The political consequences of Islam’s economic legacy
Philosophy & Social Criticism,
May 2013, Pages 395-405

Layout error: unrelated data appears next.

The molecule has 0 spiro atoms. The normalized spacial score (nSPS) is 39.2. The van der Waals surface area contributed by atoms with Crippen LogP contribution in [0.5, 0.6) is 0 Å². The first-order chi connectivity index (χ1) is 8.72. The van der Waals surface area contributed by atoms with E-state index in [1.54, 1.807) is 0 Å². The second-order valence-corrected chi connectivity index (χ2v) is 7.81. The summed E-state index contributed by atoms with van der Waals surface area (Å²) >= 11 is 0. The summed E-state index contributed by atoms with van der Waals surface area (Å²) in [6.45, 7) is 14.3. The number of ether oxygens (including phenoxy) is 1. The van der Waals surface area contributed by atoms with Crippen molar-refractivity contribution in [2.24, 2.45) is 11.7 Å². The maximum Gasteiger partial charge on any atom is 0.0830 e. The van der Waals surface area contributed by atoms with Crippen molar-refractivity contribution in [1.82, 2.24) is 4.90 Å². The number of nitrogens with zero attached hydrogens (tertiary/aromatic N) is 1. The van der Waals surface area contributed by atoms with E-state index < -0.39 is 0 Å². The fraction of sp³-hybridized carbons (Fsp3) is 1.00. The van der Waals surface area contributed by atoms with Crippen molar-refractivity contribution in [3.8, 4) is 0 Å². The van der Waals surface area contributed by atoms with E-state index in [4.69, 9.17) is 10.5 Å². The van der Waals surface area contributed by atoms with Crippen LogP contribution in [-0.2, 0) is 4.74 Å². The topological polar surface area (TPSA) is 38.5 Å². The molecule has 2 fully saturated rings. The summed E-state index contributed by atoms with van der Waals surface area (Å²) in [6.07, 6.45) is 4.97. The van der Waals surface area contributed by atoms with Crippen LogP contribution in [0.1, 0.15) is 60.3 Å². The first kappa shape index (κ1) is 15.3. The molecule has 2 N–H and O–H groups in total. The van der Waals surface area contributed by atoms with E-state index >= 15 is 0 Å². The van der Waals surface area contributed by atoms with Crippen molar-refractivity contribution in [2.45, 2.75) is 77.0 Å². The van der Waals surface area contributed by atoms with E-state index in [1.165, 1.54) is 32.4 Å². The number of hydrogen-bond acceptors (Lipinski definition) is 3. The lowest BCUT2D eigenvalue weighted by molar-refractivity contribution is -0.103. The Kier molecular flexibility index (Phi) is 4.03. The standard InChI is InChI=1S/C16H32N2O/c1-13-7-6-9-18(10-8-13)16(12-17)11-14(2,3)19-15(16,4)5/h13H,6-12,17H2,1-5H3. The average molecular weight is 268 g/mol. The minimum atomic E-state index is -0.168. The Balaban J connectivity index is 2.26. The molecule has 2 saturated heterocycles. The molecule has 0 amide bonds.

Abstract: Several of the Middle East’s traditional economic institutions hampered its political development by limiting checks on executive power, preventing the formation of organized and durable opposition movements, and keeping civil society weak. They include Islam’s original tax system, which failed to protect property rights; the waqf, whose rigidity hampered the development of civil society; and private commercial enterprises, whose small scales and short lives blocked the development of private coalitions able to bargain with the state. These institutions contributed to features that sustain autocracies and keep democracies unstable: high corruption, low trust, widespread nepotism and high tolerance for law-breaking.